When Hollywood finally filmed the story in They Won’t Forget (1937), the Jewish moguls’ fear of stimulating anti-semitism turned Leo Frank into a gentile Yankee businessman. But Robert Rossen, the young Jewish Communist who adapted the story for the screen, didn’t forget what he saw as his own betrayal of the Jews. A decade later, directing the first Hollywood Jewish/black buddy film, Body and Soul, Rossen made the last shot of They Won’t Forget into the first shot of his prizefighter movie. A swinging mail-bag standing in for Frank’s lynched body drops into a passing freight train after the lynch mob has taken its victim from the train travelling in the opposite direction. Reincarnated as a punch-bag swaying from a tree, that sack comes to signify the body of the black boxer in Body and Soul who (in a reversal of the Leo Frank case) has died to save the Jew.
David Mamet, the Pulitzer Prize-winning author of 22 plays and 14 screenplays (and director of five films), has written a novel about Leo Frank. Although The Old Religion credits some of the sources from which I have taken the above account, it keeps both its readers and the fictional Frank almost entirely in the dark about the case. Instead of investigating the political and social context of Frank’s martyrdom, Mamet withdraws into the prisoner’s inner life; this master of aggressive dialogue falls into interior monologue. The archaic language Mamet adopts is entirely at odds with the profane argot that gives his plays their distinctive voice.
The historical Leo Frank, optimistic until the end that he would be freed, exchanged thousands of letters with supporters around the country and took an active role in his defence: Mamet’s Frank is isolated and talks to himself about the trial, his memories of his family and the Old Testament. Talmud, Torah and Hebrew-language study substitute for Frank’s actual invocation, in response to his persecutors, of Christ’s words on the Cross. An invented turn to the old religion by this modern Jew (suggested only by a single unsubstantiated sentence in one of the novel’s sources) gives Mamet’s Frank a fatalistic distance from – and makes him a philosophical spectator of – his own inexorable destiny. Gone the nightwatchman whose existence makes sense of Conley’s notes; gone the national campaign for Frank’s release; gone the Governor who tried to save him and the defeated Populist who instigated his murder. Gone all the lawyers and prominent figures who came to his defence, collapsed into a single attorney who wants, Frank believes, to see him dead. (Frank’s defence was criticised for antagonising the locals by pointing up the prosecution’s anti-semitism.) Mamet’s Frank remembers neither the Dreyfus nor the Beilis affairs, in which international campaigns defeated anti-semitism, but reflects instead on forcibly baptised Jewish children kidnapped from their parents. He also dwells on the activities of the Ku Klux Klan: the novel conflates the first Klan of the immediate post-Civil War years with the one reborn only in the aftermath and as a consequence of Frank’s lynching (and of The Birth of a Nation, the film celebrating the original Klan, which came out the same year). The Marietta Journal and Courier’s boast that the ‘vast throng’ that hanged Frank did ‘no violence’ to his body was an exaggeration, but unlike the historical Leo Frank, and in imitation of the black victims absent from this version of the tale, Mamet’s Frank is not only lynched but castrated as well.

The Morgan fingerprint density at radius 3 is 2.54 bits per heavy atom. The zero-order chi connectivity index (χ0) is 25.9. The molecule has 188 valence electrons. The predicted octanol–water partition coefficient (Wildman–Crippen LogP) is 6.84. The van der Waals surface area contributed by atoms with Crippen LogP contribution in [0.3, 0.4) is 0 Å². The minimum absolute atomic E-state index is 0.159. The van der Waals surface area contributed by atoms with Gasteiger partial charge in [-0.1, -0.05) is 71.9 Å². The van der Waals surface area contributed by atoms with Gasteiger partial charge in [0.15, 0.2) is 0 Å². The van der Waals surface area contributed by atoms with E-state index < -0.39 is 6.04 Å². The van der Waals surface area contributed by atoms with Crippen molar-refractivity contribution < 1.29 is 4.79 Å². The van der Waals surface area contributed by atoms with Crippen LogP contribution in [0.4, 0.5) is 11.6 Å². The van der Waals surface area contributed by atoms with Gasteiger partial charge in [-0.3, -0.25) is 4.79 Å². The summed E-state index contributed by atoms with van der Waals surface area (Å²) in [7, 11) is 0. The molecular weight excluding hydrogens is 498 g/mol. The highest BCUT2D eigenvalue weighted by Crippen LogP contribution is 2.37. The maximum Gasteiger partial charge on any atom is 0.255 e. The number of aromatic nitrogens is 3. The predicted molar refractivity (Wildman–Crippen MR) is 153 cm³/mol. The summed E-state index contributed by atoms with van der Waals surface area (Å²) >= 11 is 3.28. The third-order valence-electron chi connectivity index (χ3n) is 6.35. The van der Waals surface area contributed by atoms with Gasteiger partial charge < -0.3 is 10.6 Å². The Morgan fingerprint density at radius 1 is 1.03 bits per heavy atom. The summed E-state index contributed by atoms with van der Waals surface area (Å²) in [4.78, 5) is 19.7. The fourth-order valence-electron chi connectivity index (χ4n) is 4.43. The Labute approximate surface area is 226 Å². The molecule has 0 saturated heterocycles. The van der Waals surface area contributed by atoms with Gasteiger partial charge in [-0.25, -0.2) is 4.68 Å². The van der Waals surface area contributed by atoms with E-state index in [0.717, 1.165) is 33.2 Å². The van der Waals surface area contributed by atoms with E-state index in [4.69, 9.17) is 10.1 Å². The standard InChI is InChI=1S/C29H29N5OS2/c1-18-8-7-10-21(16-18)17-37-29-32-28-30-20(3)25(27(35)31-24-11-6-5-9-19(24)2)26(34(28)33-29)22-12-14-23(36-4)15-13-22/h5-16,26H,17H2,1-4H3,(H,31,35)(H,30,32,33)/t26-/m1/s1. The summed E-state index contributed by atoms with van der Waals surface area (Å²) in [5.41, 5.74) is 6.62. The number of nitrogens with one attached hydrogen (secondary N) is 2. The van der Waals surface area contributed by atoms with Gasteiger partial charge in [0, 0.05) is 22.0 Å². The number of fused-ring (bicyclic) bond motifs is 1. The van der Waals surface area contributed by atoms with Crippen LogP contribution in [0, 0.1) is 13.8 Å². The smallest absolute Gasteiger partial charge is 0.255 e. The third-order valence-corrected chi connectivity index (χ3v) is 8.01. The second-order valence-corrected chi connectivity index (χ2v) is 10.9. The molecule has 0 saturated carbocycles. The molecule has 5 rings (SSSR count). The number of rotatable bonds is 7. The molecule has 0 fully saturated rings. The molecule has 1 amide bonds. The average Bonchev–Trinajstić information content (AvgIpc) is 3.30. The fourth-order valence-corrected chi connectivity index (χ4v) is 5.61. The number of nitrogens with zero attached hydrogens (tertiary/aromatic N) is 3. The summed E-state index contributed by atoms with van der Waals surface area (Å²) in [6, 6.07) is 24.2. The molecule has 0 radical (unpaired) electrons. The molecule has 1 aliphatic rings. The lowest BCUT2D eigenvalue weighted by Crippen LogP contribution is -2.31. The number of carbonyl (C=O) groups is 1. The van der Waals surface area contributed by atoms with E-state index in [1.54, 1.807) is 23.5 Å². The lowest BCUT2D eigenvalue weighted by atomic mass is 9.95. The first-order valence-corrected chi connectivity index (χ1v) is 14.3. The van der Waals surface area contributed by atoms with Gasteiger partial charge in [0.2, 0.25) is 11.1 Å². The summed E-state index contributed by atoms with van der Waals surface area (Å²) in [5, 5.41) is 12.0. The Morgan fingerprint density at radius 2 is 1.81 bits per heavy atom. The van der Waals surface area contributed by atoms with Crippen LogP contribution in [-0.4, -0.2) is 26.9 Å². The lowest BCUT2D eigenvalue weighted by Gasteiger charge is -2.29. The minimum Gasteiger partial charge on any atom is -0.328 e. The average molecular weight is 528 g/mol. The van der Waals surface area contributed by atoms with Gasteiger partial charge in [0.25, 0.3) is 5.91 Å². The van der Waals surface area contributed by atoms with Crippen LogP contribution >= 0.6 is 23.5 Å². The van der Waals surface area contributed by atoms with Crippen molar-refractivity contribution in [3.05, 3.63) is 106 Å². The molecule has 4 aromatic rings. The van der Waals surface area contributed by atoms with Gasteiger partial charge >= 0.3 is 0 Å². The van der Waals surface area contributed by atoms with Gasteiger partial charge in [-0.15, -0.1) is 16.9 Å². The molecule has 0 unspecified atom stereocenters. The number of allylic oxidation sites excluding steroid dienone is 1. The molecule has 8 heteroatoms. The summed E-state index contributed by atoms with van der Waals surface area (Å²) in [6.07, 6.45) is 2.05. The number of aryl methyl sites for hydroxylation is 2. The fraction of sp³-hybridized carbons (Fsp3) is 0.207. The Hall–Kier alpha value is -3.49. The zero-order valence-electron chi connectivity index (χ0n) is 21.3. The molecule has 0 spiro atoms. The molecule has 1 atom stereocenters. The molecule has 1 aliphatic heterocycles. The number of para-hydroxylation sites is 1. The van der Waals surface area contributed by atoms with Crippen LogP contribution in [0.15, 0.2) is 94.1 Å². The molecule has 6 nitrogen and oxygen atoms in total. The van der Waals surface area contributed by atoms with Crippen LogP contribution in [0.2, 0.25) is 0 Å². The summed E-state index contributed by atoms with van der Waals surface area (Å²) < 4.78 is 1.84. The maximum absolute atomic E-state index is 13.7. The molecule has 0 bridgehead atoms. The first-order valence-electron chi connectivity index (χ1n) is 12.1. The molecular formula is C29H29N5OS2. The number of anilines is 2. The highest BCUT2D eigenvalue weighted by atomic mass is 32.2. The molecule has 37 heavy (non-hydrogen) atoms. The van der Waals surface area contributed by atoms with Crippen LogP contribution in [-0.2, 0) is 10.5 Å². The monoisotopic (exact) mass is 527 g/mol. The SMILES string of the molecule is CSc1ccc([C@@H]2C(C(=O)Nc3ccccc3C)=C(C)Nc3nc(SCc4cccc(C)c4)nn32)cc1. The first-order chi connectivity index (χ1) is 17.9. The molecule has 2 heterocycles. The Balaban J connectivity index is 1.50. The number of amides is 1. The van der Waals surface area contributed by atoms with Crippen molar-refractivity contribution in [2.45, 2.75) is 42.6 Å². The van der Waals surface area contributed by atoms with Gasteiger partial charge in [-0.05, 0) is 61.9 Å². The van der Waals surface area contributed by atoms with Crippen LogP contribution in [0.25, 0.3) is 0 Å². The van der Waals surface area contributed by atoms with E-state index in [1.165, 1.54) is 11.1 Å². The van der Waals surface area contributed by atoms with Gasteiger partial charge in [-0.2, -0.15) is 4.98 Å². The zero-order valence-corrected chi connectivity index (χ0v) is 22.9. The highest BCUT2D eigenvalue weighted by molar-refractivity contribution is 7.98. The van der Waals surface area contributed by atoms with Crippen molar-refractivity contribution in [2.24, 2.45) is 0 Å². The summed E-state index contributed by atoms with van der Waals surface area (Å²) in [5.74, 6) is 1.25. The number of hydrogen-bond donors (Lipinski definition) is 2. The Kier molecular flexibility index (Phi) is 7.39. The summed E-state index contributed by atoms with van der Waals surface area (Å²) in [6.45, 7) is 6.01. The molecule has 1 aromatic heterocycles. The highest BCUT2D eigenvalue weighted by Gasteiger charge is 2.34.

Mamet ignores historical background: false comfort, The Old Religion implies. Yet his impressive achievement depends on having it both ways, since he calls up a historical cause célèbre whose inner life he has invented. By turning the case of Leo Frank, horrifying enough on its own terms, into an ahistorical nightmare, the novel derives its fictional power from claustrophobia. What has led David Mamet into this cul de sac?
The Old Religion solves the problem that has predominated in Mamet’s work since his classic plays American Buffalo (1977) and Glengarry Glen Ross (1984). Those plays put us inside his creepy – and now familiar – world of paranoia and mutual suspicion, of small-time tricksters, confidence men and salesmen, of the unstable identification of victim and victimiser, the world of male competition that leaves no one unsure of the meaning of a recent comment by a Dreamworks executive that the relations between the company’s co-owners, Steven Spielberg, David Geffen and Jeffrey Katzenberg, had ‘David Mamet overtones’.
Increasingly, Mamet has extended his interest in the confidence games that made his reputation to a search for the pure victim of these games. Leo Frank is not the only innocent target of demonic forces about whom Mamet has recently written. As well as publishing The Old Religion, last year he wrote and directed The Spanish Prisoner, itself a remake of his first directorial effort, The House of Games (1987), but with a difference. The hero of The Spanish Prisoner, an innocent prodigy to the end, is entirely unable to distinguish the sinister from the benign. Failing to discover just who is involved in the conspiracy that has stolen his priceless scientific formula, he is saved only by the deus ex machina of external law and order. The House of Games offered no such reassuring splits between innocence and power, good and evil. For, as the female psychiatrist turns the tables on the confidence man who has taken her in, our sympathy shifts to the man she is about to kill. At the chilling end of this film the doctor has become the thief it turns out she always wanted to be.